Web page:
Mohawk is the story of a woman from the Mohawk nation, named Oak, taking on a platoon of American soldiers after they murder everyone she holds dear during the War of 1812. Shot on location in Syracuse, New York with actual members of the Mohawk tribe, the film is a bloody, deep dive into one of the many corners of American history we tend to gloss over in school.
Mohawk is the follow-up to director Ted Geoghegan’s 2015 film We Are Still Here, from a script he co-wrote with Grady Hendrix (the writer of Horrorstor, My Best Friend’s Exorcism, and Paperbacks From Hell). I was fortunate enough to catch an early screening in Syracuse this past Friday at the Palace Theater, where Geoghegan was in attendance to introduce the movie and do a Q&A at the end.
He told us at the beginning that We Are Still Here is a movie about the sins of the fathers and that Mohawk is about those fathers. The story opens two years into the War of 1812 with Eamon Farren’s character, Joshua, a British agent, meeting with Mohawk elder, Wentahawi (Sheri Foster). He tries to convince her that the Mohawk people, who had remained neutral up to that point, needed to side with the British to defeat the Americans once and for all so they could reclaim their land. That very night, a young warrior named Calvin (Justin Rain), who had befriended and trusted Joshua, attacked an American settlement. Soon, he, Joshua, and Oak (Kaniehtiio Horn) are on the run from a vengeful platoon of American soldiers.
Geoghegan describes Mohawk as a home invasion movie where we are the invaders and North America is the home. With that in mind, I’d compare it to Werner Herzog’s Aguirre, The Wrath of God, Francis Ford Coppola’s Apocalypse Now, or even Joseph Conrad’s The Heart of Darkness. It’s about men going where they shouldn’t go, pursuing something they shouldn’t pursue. It’s as heart wrenching, scary, and engrossing as those films and better still, it’s currently relevant subject matter. It seriously made my heart swell as the closing credits rolled.
As we saw with We Are Still Here, Geoghegan understands how to scare an audience. I’m a jaded old horror fan and little affects me these days, but that film made me jump multiple times and kept me riveted. Mohawk‘s approach to horror is far more subtle until it isn’t. I wouldn’t exactly call it a slow burn, as there’s a lot of action, but the tension built between the action sets can at times be intense. Every member of the cast is acting their asses off and you can’t take your eyes off either Kaniehttio Horn or Ezra Buzzington, who makes Captain Holta complex and terrifying villain. By the time we get to the third act, the kinetic camera movement is creating a surreal nightmare of visuals and yet keeps us emotionally grounded enough to feel every ounce of pain and terror. And there’s one gore effect that made the whole theater gasp.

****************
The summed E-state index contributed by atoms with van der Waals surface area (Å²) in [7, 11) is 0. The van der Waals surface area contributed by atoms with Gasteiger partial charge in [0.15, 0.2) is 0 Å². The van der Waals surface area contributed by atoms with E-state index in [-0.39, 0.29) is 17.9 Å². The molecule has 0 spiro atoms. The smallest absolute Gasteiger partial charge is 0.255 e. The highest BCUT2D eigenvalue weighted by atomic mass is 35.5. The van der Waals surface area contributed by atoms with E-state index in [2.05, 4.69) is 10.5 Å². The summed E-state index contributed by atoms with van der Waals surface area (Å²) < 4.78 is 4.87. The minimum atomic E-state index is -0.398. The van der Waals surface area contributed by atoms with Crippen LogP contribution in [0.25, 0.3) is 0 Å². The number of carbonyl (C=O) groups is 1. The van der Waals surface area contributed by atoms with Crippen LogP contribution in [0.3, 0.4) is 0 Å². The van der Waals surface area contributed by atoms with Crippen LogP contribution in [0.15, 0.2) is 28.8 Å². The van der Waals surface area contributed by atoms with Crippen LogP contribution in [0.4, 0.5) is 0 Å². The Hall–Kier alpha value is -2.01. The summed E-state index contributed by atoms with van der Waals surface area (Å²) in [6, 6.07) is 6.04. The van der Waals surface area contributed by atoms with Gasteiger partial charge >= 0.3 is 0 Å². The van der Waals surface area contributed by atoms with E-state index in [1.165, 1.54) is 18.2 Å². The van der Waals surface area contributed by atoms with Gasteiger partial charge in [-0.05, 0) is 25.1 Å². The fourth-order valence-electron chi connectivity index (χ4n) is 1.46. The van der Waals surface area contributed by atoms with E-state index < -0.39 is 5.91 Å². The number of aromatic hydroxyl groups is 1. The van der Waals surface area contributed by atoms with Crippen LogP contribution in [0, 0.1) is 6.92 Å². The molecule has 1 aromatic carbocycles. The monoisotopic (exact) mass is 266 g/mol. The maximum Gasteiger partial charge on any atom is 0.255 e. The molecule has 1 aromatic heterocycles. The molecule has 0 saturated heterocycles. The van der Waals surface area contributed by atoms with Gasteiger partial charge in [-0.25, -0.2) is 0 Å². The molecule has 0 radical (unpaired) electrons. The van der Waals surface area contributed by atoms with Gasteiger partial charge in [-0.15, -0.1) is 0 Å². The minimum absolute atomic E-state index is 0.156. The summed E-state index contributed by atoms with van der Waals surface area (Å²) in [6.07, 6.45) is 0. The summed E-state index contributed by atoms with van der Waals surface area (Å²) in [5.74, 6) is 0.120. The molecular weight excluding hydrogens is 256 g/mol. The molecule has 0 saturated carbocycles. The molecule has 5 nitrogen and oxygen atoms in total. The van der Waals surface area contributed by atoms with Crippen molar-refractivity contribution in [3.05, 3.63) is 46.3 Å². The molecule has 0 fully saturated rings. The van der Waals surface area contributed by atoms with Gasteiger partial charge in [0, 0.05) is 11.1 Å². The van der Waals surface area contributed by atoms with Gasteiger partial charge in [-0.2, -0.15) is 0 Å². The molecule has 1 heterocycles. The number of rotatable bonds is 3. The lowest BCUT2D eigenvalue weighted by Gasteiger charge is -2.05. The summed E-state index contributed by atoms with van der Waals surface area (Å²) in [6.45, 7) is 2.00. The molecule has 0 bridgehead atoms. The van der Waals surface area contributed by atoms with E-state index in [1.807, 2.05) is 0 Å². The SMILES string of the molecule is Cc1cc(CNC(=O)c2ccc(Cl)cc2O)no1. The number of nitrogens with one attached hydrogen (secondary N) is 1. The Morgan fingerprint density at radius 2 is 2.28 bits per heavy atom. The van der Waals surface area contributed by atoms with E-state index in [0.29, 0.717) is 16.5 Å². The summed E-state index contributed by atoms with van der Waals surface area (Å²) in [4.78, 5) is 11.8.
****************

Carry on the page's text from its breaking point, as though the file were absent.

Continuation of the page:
The film will come to select theaters, digital, and VOD on March 2 with a DVD/Blu-ray release following sometime in April. If you get a chance to see it in the theater, I highly recommend you do, as there’s something so special about seeing a movie like this on the big screen, Still, I think it will play extremely well on your TV, if We Are Still Here is any indication. I’m glad I got to speak to Geoghegan afterwards, as its such a rare opportunity to actually thank a filmmaker personally for making a movie that touches your heart. I’m up for anything this guy makes and right now Mohawk is the movie to beat this year.
Full cast: Kaniehtiio Horn (On The Road, Immortals), Ezra Buzzington (The Hills Have Eyes, Fight Club), Eamon Farren (Twin Peaks; The Return), Justin Rain (Fear The Walking Dead), Jon Huber (WWE’s Luke Harper), Robert Longstreet (I Don’t Feel At Home In This World Anymore), Noah Segan (Looper, Star Wars: The Last Jedi), Ian Colletti (Preacher), Sheri Foster (U Turn), Jack Gwaltney (Casualties of War), Guy Gane (We Are Still Here), and Wayne W Johnson (Night of Something Strange)